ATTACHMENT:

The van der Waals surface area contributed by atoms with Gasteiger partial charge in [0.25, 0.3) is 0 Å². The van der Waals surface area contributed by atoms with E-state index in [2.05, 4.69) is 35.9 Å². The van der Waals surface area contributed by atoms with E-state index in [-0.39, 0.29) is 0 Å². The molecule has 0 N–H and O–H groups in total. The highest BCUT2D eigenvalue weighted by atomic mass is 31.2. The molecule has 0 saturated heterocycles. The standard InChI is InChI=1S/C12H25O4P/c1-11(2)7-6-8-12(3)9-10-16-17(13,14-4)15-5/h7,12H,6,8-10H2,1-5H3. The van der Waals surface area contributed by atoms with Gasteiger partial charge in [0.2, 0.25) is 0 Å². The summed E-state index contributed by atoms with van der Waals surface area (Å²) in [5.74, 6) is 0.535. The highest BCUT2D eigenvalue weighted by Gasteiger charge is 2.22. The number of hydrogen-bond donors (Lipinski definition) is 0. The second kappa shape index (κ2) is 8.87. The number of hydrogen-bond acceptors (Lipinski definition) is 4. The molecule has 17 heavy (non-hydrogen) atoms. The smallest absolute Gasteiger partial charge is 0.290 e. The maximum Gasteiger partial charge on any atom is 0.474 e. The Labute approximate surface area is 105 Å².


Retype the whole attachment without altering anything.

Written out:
The van der Waals surface area contributed by atoms with Gasteiger partial charge in [0.25, 0.3) is 0 Å². The van der Waals surface area contributed by atoms with E-state index in [2.05, 4.69) is 35.9 Å². The van der Waals surface area contributed by atoms with E-state index in [-0.39, 0.29) is 0 Å². The molecule has 0 N–H and O–H groups in total. The highest BCUT2D eigenvalue weighted by atomic mass is 31.2. The molecule has 0 saturated heterocycles. The standard InChI is InChI=1S/C12H25O4P/c1-11(2)7-6-8-12(3)9-10-16-17(13,14-4)15-5/h7,12H,6,8-10H2,1-5H3. The van der Waals surface area contributed by atoms with Gasteiger partial charge in [0.2, 0.25) is 0 Å². The summed E-state index contributed by atoms with van der Waals surface area (Å²) in [5.74, 6) is 0.535. The highest BCUT2D eigenvalue weighted by Gasteiger charge is 2.22. The number of hydrogen-bond donors (Lipinski definition) is 0. The second kappa shape index (κ2) is 8.87. The number of hydrogen-bond acceptors (Lipinski definition) is 4. The molecule has 17 heavy (non-hydrogen) atoms. The smallest absolute Gasteiger partial charge is 0.290 e. The maximum Gasteiger partial charge on any atom is 0.474 e. The Labute approximate surface area is 105 Å².